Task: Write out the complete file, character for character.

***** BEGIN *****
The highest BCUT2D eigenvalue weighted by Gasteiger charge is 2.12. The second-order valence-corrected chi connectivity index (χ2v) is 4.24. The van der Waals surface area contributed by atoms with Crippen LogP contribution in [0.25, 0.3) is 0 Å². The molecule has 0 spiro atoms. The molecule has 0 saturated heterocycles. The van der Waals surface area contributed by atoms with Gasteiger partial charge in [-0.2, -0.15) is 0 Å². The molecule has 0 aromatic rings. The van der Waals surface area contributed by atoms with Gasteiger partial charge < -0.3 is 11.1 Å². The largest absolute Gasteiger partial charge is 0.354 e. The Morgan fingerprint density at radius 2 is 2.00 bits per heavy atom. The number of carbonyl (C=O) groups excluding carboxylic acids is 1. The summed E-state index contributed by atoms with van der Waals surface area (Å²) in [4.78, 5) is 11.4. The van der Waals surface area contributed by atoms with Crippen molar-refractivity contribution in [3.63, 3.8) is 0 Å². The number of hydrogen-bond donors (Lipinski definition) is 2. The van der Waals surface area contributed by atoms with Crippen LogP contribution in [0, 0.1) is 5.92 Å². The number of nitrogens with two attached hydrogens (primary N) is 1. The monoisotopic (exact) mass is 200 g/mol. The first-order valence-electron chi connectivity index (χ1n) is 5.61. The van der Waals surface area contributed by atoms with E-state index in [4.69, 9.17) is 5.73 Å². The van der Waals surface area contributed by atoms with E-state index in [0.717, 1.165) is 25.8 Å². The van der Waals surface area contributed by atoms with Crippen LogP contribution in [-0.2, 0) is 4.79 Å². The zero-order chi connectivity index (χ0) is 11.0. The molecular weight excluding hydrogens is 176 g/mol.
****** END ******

The highest BCUT2D eigenvalue weighted by Gasteiger charge is 2.12. The second-order valence-corrected chi connectivity index (χ2v) is 4.24. The van der Waals surface area contributed by atoms with Crippen LogP contribution in [0.25, 0.3) is 0 Å². The molecule has 0 spiro atoms. The molecule has 0 saturated heterocycles. The van der Waals surface area contributed by atoms with Gasteiger partial charge in [-0.2, -0.15) is 0 Å². The molecule has 0 aromatic rings. The van der Waals surface area contributed by atoms with Gasteiger partial charge < -0.3 is 11.1 Å². The largest absolute Gasteiger partial charge is 0.354 e. The Morgan fingerprint density at radius 2 is 2.00 bits per heavy atom. The number of carbonyl (C=O) groups excluding carboxylic acids is 1. The summed E-state index contributed by atoms with van der Waals surface area (Å²) in [4.78, 5) is 11.4. The van der Waals surface area contributed by atoms with Crippen molar-refractivity contribution in [3.63, 3.8) is 0 Å². The number of hydrogen-bond donors (Lipinski definition) is 2. The van der Waals surface area contributed by atoms with Crippen LogP contribution in [0, 0.1) is 5.92 Å². The number of nitrogens with two attached hydrogens (primary N) is 1. The monoisotopic (exact) mass is 200 g/mol. The first-order valence-electron chi connectivity index (χ1n) is 5.61. The van der Waals surface area contributed by atoms with E-state index in [4.69, 9.17) is 5.73 Å². The van der Waals surface area contributed by atoms with E-state index in [0.717, 1.165) is 25.8 Å². The van der Waals surface area contributed by atoms with Crippen LogP contribution in [-0.2, 0) is 4.79 Å². The zero-order chi connectivity index (χ0) is 11.0. The molecular weight excluding hydrogens is 176 g/mol.